Burks

I’m lucky that my wife, Becky still laughs at the preposterous proposal I made to another woman 42 years ago. Today, you’re also lucky because she’s approved my retelling of the story to you.

I begin by explaining how, early in our marriage, we routinely substituted the Brand “X” for the real name of any previous relationship. The nickname came from commercials which promised a certain laundry soap to be new-and-improved and “sparkly clean” – far superior to Brand X.

Today’s story is about my Brand X. The label puts me at odds with my editors who expect real names. There are no anonymous sources here, but between my wife and editors, guess who wins?

On a beautiful fall day, I proposed to X as my Baylor University roommate, Roger Williams chauffeured X and me toward the campus on my way back from dental surgery.

Yes, you’ve all seen the hilarious videos portraying someone struggling through the fading effects of anesthesia. Mine was one of those moments.

I’d just had my wisdom teeth removed and believed myself still wise enough for love.

According to Roger, who retells the story with more humiliation every year, I began regaling Brand X with my exciting future. Apparently, I promised X I would graduate with honors, go to seminary, become “America’s Favorite Chaplain.”

But first, I’d need a wife.

So, somewhere on the route between First Baptist Church and Whataburger, I blurted my what-the-heck question.

“X, will you marry me?”

Apparently, again according to Roger, who can’t really be trusted, I gushed while she blushed.

Then, Brand X said “Yes!”

However, I do remember Roger interrupting us several times to say, “We need to get him back to the dorm room.”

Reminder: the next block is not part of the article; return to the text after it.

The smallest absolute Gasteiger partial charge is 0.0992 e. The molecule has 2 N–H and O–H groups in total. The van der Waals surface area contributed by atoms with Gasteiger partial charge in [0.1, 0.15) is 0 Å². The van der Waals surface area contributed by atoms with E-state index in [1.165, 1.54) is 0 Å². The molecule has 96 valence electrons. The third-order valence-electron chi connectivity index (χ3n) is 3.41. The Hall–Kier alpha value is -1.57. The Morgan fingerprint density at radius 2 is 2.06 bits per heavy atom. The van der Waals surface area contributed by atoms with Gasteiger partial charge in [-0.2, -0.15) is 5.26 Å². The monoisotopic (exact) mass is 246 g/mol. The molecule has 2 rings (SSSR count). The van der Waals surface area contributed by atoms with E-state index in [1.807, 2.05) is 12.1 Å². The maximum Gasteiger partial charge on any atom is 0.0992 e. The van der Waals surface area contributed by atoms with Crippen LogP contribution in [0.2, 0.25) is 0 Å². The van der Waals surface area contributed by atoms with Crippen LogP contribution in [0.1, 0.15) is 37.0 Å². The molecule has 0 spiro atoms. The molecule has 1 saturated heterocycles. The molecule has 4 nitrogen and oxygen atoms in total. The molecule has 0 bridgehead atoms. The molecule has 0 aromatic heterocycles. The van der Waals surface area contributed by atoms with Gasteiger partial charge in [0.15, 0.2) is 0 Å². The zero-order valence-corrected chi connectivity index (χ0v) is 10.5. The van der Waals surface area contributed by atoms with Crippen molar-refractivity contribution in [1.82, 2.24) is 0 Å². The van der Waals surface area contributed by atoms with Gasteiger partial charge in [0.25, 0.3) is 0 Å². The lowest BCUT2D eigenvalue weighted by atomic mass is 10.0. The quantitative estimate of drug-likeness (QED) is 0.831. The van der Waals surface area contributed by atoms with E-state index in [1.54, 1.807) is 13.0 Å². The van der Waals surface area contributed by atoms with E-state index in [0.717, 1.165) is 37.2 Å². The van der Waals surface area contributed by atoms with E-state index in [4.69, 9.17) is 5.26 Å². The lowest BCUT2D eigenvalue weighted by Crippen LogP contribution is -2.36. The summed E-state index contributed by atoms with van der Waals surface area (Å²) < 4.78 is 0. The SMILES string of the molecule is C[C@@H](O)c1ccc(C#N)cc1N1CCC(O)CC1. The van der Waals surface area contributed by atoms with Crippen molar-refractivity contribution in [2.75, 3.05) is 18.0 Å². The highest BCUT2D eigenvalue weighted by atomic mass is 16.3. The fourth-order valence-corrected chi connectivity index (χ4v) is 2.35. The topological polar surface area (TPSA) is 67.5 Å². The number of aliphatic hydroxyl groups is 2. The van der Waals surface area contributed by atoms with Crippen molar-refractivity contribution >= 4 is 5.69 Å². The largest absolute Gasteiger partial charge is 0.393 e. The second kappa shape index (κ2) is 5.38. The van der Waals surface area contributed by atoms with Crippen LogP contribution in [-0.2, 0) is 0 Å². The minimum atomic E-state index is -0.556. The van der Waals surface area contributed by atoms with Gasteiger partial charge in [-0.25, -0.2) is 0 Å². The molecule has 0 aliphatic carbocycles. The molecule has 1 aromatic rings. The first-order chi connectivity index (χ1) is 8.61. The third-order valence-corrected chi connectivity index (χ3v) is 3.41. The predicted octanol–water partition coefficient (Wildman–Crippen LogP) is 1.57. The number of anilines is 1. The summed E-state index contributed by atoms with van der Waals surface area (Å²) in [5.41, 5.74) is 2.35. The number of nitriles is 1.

The next morning, X awakened me with a phone call. Still groggy, I understood her to say she was shopping for wedding dresses. Worse yet, her mother plotted how to transfer us both out of “liberal Baylor” and into a local Bible college.

The call came to a standstill when my “fiancé” told me that her mom had found a dermatologist for me who could provide a blemish-free wedding day.

“Let me get back to you,” I told her.

As I hung up, I noticed Roger tapping an impatient foot to the floor. He’d understood the gist of the conversation.

“You’ve got to stop this thing, Norris,” he said. “If you marry this girl, her mother will be running your life.” He encouraged me to reverse this train and tell X that contracts made under the influence are null and void. No, he wasn’t a prelaw major, but it seemed right.

So, that’s what I told X. Remarkably, she mostly understood and within the month, our yearlong relationship came to an end.

Gratefully, I can fondly retell ours as a fairly typical college romance. Sadly, this quarantine makes me especially aware that not everyone is as fortunate with their past or current relationships.

Perhaps you or someone you know is living in an atypical relationship where your spouse barrages you with daily insults or mind games. Worse yet, maybe you’re being physically abused as well as emotionally.

If that’s true, I hope you’ll seek counsel from friends like Roger who God has placed in your life. If they advise you to get out, it may be time to listen.

Remember, you are a child of God and you deserve a marriage that is safe and thriving. If that doesn’t describe your marriage, then it’s not a marriage. It just might be abuse.

So maybe, just maybe, today find the courage to seek counsel so that you both become the “new and improved” partner – helping each other sparkle and shine.

This year Roger and I mark 40-plus years of friendship. But better yet, both of us have enjoyed four decades of “sparkling” marriages with our new-and-improved brands.

The National Domestic Violence Hotline is a great resource for victims and survivors of domestic violence. Call 1-800-799-7233. https://www.TheHotline.org.

Visit www.thechaplain.net or https://www.facebook.com/theChaplainNorris. Contact me at 10566 Combie Road, Suite 6643, Auburn, CA 95602 or via voicemail (843) 608-9715. Twitter @chaplain.